I was to introduce myself as “Look Kheui por Boonsong” Son-in-law of Boonsong. But my unfortunate accent had everyone in gales of laughter as I was practising. I was pronouncing it as “Look Khoi”, or basically telling everyone that I was Boonsoongs’ little cock.
The phrase that had the English speakers laughing was totally innocuous in Thai. As I ticked off the reasons for the party I came to and most importantly which in Thai comes out as “Some Khun tee suit”. It’s so close to Some-cunt-in-the-suit
that we had a good laugh before I was told I was not to refer to porta like that.
Sawatdee khrap tuk tarn, tuk khon
Phom chieu Graham, pen look kheui por Boonsong
Pom phuut Thai mai dee, khor arn ow loa gun
Phom khopkhan tuk tarn, tee ma wan nee
Raw ja chalong sam o’gard undee que
Tee ngerng – Chalong khern bahn mai, lung nee
Tee song – Phom pen mareng, ja riak kwan pom
Tee sam – Some khun tee suit porta Boonsong khrob hoksip pee
Happy birthday porta
Pom wahng wa, Tuk tarn ja sanuk sanan
Some rahn Bahnja
Ya luum moaw
Both the speech and the party went off really well, with the Thai opera being a big hit.
– Phu Soi Dao
We took a day trip up to Phu Soi Dao, which is a mountain on the Laotian border that is a popular tourist destination among the Thais. We were visiting family friends who live in the village, and at only 4km from the Loa border it’s fairly remote.
After a picnic at the mountain we were returning to the village and stopped to buy drinks. When we went to continue Porta’s car wouldn’t start, he sat there grinding the engine for ages but it wouldn’t fire. As this was the car that the boys had been adjusting the timing on earlier my immediate suspicion was distributor problem. But I soon determined that it was fuel related, and porta immediately attacked the carburetor with his screw-driver. After some adjustment it started like a charm. He had no idea how to trouble shoot the problem but once the cause was apparent he had no hesitation in getting in to adjust things. I now know who taught the boys their mechanical skills.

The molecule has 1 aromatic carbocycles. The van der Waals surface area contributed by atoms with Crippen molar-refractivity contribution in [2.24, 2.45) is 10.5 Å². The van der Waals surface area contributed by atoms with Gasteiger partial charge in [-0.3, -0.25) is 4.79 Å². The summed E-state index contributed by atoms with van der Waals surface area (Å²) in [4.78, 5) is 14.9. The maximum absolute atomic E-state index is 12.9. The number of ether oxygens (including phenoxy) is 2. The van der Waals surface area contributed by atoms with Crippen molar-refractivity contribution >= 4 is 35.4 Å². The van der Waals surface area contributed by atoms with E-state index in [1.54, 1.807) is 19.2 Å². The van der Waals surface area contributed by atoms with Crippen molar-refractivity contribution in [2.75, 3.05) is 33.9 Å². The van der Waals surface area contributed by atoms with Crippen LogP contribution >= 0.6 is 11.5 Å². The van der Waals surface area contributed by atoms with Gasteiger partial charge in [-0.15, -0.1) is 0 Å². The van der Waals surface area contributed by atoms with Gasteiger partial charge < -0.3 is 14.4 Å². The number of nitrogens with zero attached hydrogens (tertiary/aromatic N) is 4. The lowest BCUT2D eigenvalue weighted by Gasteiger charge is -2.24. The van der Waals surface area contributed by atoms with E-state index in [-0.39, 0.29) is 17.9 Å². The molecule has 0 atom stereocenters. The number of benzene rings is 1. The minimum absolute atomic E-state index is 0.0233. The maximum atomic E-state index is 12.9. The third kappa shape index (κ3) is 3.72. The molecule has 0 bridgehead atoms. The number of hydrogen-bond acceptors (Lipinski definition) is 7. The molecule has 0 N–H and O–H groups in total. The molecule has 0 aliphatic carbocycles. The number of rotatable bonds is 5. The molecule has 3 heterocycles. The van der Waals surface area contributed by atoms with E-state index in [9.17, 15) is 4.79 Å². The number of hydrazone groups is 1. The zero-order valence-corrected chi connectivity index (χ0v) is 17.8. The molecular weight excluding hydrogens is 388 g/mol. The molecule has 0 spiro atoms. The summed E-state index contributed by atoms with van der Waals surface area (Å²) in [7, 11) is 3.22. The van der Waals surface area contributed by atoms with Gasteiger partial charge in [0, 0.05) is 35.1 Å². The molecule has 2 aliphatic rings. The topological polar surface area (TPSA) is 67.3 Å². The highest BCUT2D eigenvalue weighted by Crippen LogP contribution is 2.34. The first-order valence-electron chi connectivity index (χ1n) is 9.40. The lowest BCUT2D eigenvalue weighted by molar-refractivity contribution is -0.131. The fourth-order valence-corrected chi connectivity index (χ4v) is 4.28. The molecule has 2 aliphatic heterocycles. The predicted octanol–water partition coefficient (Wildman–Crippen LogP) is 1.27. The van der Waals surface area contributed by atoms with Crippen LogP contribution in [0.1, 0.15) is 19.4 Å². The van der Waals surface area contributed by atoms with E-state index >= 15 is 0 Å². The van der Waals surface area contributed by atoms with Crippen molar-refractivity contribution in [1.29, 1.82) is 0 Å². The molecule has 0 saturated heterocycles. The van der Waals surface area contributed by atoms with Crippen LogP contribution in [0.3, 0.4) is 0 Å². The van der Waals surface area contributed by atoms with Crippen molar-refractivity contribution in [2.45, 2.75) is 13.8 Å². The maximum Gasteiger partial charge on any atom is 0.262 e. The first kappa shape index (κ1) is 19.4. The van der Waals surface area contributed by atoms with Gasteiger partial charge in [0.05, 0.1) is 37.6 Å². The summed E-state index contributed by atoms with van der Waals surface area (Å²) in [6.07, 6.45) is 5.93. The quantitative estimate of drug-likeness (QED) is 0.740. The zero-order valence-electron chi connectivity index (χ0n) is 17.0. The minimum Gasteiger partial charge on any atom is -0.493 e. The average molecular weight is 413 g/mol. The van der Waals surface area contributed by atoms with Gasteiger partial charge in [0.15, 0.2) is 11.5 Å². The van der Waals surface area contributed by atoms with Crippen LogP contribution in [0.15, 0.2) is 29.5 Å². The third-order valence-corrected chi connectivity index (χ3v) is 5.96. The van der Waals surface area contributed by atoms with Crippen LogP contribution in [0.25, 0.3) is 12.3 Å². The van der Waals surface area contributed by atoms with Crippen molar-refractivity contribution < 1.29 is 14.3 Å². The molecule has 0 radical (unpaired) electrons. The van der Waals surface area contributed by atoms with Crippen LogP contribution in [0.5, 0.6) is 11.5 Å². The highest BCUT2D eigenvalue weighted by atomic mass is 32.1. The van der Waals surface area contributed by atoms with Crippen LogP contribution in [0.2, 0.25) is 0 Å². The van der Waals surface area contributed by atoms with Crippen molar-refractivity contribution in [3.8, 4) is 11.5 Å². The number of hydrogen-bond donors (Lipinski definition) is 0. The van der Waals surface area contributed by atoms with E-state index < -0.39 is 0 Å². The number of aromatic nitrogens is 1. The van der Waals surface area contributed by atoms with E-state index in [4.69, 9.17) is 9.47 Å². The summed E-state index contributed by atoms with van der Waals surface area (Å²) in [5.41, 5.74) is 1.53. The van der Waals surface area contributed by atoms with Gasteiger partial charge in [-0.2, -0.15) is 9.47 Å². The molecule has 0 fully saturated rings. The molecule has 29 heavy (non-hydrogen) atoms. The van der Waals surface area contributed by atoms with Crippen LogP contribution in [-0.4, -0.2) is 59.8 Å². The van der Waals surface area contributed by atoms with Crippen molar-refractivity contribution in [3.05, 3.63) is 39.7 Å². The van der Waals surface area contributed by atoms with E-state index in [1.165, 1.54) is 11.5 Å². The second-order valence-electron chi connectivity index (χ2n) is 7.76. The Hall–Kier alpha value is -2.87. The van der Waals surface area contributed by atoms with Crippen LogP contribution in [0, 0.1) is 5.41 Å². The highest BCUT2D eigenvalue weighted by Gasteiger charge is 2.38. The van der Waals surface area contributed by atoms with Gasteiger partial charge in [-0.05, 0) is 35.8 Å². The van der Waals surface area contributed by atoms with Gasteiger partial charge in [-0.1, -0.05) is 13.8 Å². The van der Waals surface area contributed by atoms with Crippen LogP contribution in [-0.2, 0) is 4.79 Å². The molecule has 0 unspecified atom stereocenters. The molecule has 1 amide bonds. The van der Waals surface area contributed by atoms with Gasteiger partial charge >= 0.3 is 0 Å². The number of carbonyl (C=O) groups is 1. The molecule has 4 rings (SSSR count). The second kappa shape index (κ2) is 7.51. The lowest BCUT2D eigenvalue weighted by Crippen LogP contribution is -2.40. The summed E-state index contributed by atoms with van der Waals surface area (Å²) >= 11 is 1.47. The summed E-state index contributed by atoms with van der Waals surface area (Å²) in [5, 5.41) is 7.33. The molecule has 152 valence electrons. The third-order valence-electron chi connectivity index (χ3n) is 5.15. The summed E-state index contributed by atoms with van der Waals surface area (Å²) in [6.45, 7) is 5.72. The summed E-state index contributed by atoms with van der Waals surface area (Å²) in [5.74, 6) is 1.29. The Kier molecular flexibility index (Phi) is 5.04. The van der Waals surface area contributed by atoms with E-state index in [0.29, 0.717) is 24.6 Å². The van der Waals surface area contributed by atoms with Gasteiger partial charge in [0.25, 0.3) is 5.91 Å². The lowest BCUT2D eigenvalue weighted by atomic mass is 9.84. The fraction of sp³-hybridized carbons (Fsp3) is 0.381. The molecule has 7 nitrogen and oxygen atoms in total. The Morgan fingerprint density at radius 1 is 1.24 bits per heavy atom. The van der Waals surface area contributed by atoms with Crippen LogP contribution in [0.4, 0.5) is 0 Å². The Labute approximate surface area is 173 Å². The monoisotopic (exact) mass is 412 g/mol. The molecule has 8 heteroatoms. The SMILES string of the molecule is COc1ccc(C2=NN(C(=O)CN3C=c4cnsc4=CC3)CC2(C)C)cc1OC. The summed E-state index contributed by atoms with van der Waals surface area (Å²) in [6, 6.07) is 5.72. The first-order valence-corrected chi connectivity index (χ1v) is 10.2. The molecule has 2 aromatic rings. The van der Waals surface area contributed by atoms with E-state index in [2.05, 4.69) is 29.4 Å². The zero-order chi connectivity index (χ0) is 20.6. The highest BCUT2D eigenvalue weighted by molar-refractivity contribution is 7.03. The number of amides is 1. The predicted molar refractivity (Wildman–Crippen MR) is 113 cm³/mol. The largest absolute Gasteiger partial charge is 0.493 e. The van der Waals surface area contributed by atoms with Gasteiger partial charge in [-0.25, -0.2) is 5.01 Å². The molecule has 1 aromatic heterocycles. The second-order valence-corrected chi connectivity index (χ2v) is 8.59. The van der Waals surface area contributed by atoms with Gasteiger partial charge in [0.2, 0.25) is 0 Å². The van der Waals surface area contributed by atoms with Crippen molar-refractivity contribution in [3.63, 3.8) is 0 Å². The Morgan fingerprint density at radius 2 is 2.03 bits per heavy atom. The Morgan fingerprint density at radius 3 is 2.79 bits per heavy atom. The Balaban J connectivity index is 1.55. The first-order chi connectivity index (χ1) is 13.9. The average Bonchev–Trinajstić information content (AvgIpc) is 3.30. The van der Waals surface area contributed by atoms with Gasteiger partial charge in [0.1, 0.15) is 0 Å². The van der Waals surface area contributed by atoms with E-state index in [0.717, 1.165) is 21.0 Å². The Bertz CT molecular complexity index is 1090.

On the way home the girls wanted to sit in the back of the pickup, and it wasn’t until we got nearly home that I found out why – they had stolen a puppy from the folks we visited. Talk about angry, I was ropable. I was almost ready to make them take the bus to return the dog, something that would have taken them a full day. But I suspected that they’d probably just go to the next town and release the dog, and then hang around all day before returning in the evening. We had been going to drive back to Korat next day but I changed the plans and said we would be taking the puppy back to its home instead. Then about 8 o’clock a pickup pulls up and the dogs owner has come to get the puppy. Lots of tears and wais later and the puppy is on its way home.
– 100 day party
Cancer in Thailand is a very scary thing and the neighbour's daughter had died only 5 weeks after being diagnosed. So while we were up at Uttaradit the family asked if we could stay for a few extra days so we could be at the 100 days memorial party. She had been a quite well known recording artist so several Thai singers turned up, along with many people from the recording industry.
During the afternoon a huge stage was erected and that night a band played and many of the guests completed a set. One of the singers was a famous country singer and came up on stage wearing a really bright orange suit. The wife and I looked at each other, laughed, and spoke together “The cunt in the suit”.